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IATA Boss Asserts SAF Prices Likely to Remain High

Amplifying the Obvious

Notwithstanding global initiatives to raise production of biofuels and drive down the cost of such, Sustainable Aviation Fuel (SAF) is certain to remain significantly more expensive than kerosene—so states International Air Transport Association (IATA) head Willie Walsh.

Mr. Walsh, in open contradiction of capitalism’s fundamental precepts, further posited the relatively high price of SAF will not dissuade air-carriers from their carbon emission targets.

Founded in 1945 and consisting, in 2023, of three-hundred airlines—primarily major carriers—the International Air Transport Association has been alternately praised as an eminently effective trade association and disparaged as a cartel intent upon normalizing price fixing within the aviation industry.

IATA previously estimated SAF stood to account for as much as 65-percent of the reduction in emissions requisite the actualization of the widespread but nebulous aviation industry aspiration to reach net-zero emissions by 2050.

Speaking at a conference in the Portuguese capital city of Lisbon, Walsh remarked: "I truly believe SAF will always be priced at a premium to kerosene. I believe the industry is ready to embrace that. The industry recognizes the problem, is doing everything it can to address it, and we will achieve the targets because … there isn't an option here."

Walsh conceded he expected the price of SAF to decrease when deliveries of the stuff surpassed the “tiny volumes” currently being produced.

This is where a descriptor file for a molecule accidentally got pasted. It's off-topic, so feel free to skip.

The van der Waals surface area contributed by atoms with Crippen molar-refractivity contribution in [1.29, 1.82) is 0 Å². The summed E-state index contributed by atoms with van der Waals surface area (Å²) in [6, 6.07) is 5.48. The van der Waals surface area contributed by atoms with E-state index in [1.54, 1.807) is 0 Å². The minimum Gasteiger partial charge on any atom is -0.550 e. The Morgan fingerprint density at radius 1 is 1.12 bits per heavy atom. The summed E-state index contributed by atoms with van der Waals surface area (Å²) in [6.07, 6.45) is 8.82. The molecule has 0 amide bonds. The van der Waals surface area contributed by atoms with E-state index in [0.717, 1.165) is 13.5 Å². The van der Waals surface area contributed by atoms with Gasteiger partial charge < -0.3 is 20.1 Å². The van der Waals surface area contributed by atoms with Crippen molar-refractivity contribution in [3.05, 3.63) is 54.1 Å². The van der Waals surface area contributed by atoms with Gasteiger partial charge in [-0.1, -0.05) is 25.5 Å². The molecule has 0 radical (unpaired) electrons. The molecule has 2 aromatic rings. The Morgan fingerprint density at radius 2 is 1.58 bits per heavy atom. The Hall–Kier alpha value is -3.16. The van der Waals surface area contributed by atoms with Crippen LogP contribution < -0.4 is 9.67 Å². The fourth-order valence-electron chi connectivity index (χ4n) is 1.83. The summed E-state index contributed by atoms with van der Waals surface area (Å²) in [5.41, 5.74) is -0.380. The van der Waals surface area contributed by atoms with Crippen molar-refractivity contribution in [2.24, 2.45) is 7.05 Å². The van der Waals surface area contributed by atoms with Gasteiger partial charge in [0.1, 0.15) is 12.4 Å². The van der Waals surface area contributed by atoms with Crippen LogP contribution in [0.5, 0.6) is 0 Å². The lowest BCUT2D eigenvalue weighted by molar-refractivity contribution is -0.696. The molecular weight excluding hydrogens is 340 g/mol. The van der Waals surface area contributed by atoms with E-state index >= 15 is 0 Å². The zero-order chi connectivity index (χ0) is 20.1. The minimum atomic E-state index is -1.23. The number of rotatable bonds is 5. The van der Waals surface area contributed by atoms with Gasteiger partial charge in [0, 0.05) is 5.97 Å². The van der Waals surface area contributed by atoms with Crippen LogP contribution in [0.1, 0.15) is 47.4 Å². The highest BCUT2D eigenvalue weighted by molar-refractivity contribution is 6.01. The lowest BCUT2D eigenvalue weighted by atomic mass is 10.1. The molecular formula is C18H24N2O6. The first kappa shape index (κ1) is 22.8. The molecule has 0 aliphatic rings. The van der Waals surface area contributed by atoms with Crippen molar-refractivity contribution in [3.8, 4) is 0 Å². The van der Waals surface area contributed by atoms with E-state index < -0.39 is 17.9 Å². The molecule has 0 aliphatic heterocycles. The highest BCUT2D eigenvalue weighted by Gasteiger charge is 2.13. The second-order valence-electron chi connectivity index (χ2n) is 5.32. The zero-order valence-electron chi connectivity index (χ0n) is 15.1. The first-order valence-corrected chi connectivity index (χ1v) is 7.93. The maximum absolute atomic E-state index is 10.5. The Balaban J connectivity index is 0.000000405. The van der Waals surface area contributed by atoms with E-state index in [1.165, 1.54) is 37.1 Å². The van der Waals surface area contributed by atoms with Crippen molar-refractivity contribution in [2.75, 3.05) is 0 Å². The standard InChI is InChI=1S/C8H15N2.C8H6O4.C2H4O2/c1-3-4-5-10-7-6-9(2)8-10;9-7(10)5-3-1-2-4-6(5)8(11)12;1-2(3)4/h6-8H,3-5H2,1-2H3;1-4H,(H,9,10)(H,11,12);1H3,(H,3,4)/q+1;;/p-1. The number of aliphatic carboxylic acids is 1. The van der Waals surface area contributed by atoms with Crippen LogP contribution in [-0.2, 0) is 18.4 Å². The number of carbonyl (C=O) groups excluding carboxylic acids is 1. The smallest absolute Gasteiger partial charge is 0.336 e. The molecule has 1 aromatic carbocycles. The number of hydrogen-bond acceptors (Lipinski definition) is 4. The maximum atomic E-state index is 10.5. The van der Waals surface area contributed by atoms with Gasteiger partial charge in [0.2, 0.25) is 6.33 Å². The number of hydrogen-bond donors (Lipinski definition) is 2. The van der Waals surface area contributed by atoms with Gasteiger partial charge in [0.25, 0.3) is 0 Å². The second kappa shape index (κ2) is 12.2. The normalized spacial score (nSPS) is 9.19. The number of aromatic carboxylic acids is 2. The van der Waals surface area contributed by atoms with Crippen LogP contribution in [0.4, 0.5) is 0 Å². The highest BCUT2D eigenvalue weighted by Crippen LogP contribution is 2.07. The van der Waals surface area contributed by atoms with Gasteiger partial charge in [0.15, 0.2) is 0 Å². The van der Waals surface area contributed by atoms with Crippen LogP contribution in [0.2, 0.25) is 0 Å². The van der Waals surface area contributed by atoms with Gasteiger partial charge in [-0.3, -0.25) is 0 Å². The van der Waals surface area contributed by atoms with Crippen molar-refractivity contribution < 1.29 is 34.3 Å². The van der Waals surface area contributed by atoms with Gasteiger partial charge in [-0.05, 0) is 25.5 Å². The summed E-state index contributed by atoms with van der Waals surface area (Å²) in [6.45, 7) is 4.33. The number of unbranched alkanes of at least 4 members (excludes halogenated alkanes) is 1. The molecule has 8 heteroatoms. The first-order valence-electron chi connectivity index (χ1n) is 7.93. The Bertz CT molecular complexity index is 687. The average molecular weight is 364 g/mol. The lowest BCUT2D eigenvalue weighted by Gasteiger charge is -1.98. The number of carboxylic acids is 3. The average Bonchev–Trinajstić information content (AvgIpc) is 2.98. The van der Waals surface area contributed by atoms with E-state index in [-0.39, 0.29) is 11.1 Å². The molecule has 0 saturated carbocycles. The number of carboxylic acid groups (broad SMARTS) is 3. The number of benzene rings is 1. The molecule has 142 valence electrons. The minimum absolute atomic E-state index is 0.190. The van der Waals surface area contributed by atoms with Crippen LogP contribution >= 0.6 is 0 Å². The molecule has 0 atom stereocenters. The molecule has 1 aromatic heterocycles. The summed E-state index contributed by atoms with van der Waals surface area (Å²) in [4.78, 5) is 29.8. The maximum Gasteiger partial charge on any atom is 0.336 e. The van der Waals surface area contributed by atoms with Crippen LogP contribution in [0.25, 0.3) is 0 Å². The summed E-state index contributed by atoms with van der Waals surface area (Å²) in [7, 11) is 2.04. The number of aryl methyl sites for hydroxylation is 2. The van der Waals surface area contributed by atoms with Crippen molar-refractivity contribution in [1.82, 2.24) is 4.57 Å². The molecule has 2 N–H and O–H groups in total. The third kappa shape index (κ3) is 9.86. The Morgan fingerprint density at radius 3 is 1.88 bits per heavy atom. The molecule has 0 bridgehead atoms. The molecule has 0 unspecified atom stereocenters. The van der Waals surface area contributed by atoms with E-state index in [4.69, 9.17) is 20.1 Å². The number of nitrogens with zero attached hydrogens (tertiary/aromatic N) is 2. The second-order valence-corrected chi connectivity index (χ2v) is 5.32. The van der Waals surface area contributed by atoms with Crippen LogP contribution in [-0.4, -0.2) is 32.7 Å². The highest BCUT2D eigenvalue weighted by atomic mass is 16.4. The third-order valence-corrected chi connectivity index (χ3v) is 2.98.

Walsh contended the Asian air-travel market’s slow post-pandemic recovery weighed on the global airline industry, but maintained demand remained generally strong, and air-carriers tenors vis-à-vis the coming year inclined toward optimism.

"That recovery [in Asia] is gathering pace,” Walsh declared in Lisbon, “but there are some issues that will have an impact on whether it can return back to the 2019 levels. I think the demand is strong."

Walsh disclosed most global air-travel markets had recovered to 2019 levels—excepting Asia, which remains thirty-to 35-percent below its pre-COVID passenger volumes and revenues.

International Airlines Group CEO Louis Gallego—in emulation of Walsh’s paroxysm of naiveté—asserted decarbonization would drive up the cost of travel, but expressed hope airlines would maintain affordable ticket prices.

"That's the challenge,” Gallego averred, “but we don't have any alternative but to meet the targets. What we need is production of SAF. It doesn't make sense to bring SAF from the United States and put it in our planes in Europe."

Asked about the rising price of oil and conventional aviation fuels, Gallego opined the hedging policy enacted by IAG—a joint venture of U.K. and Spanish flag-carriers British Airways and Iberia, and ownership entity of airlines BMI, Vueling, and Aer Lingus—covered approximately seventy-percent of the aforementioned carriers’ 2023 fuel costs.

Biofuel is the best short-term answer to the aviation industry’s sustainability conundrum. The means to produce it are proven and its compatibility with existing engine technology is undisputed. Whether or not biofuel can be rendered economically feasible is largely a question of choice. The more biofuel global airlines demand, the more energy companies will invest in producing it. At present, despite a great deal of lip-service and PR posturing, demand for SAF remains tepid. Limited demand adversely impacts investment to drive the creation of economies of scale to reduce per-unit cost of production. It’s a vicious cycle. So long as petroleum jet-fuel remains cheap and plentiful, SAF will amount to little more than an ornate hook on which to hang good intentions.

FMI: www.iata.org


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